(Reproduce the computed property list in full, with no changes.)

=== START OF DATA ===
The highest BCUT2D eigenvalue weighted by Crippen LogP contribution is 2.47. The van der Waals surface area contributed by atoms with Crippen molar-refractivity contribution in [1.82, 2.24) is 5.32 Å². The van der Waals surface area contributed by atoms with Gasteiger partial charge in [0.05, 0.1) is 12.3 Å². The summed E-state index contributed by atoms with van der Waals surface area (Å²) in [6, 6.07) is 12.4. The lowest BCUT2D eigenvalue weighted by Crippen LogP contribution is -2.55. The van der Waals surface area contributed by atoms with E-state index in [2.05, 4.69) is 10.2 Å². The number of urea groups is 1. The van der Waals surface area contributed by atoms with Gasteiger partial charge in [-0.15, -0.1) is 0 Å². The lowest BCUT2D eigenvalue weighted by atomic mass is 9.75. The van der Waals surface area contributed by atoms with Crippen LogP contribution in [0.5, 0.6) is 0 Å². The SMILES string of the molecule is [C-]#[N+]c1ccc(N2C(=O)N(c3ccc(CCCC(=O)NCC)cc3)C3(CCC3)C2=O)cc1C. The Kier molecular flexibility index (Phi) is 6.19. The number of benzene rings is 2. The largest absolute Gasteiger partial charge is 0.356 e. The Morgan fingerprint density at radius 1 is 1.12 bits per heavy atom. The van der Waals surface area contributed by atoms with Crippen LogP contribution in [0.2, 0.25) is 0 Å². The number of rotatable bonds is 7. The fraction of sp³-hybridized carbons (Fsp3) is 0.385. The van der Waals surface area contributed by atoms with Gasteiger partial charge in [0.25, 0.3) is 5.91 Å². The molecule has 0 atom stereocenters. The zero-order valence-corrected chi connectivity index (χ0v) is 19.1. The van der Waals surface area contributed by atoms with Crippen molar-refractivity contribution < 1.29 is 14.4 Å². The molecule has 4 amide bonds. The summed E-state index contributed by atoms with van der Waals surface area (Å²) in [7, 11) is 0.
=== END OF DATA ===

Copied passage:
The highest BCUT2D eigenvalue weighted by Crippen LogP contribution is 2.47. The van der Waals surface area contributed by atoms with Crippen molar-refractivity contribution in [1.82, 2.24) is 5.32 Å². The van der Waals surface area contributed by atoms with Gasteiger partial charge in [0.05, 0.1) is 12.3 Å². The summed E-state index contributed by atoms with van der Waals surface area (Å²) in [6, 6.07) is 12.4. The lowest BCUT2D eigenvalue weighted by Crippen LogP contribution is -2.55. The van der Waals surface area contributed by atoms with E-state index in [2.05, 4.69) is 10.2 Å². The number of urea groups is 1. The van der Waals surface area contributed by atoms with Gasteiger partial charge in [-0.15, -0.1) is 0 Å². The lowest BCUT2D eigenvalue weighted by atomic mass is 9.75. The van der Waals surface area contributed by atoms with Crippen LogP contribution in [0.5, 0.6) is 0 Å². The SMILES string of the molecule is [C-]#[N+]c1ccc(N2C(=O)N(c3ccc(CCCC(=O)NCC)cc3)C3(CCC3)C2=O)cc1C. The Kier molecular flexibility index (Phi) is 6.19. The number of benzene rings is 2. The largest absolute Gasteiger partial charge is 0.356 e. The Morgan fingerprint density at radius 1 is 1.12 bits per heavy atom. The van der Waals surface area contributed by atoms with Crippen LogP contribution in [0.2, 0.25) is 0 Å². The number of rotatable bonds is 7. The fraction of sp³-hybridized carbons (Fsp3) is 0.385. The van der Waals surface area contributed by atoms with Gasteiger partial charge in [0.25, 0.3) is 5.91 Å². The molecule has 0 atom stereocenters. The zero-order valence-corrected chi connectivity index (χ0v) is 19.1. The van der Waals surface area contributed by atoms with Crippen molar-refractivity contribution < 1.29 is 14.4 Å². The molecule has 4 amide bonds. The summed E-state index contributed by atoms with van der Waals surface area (Å²) in [7, 11) is 0.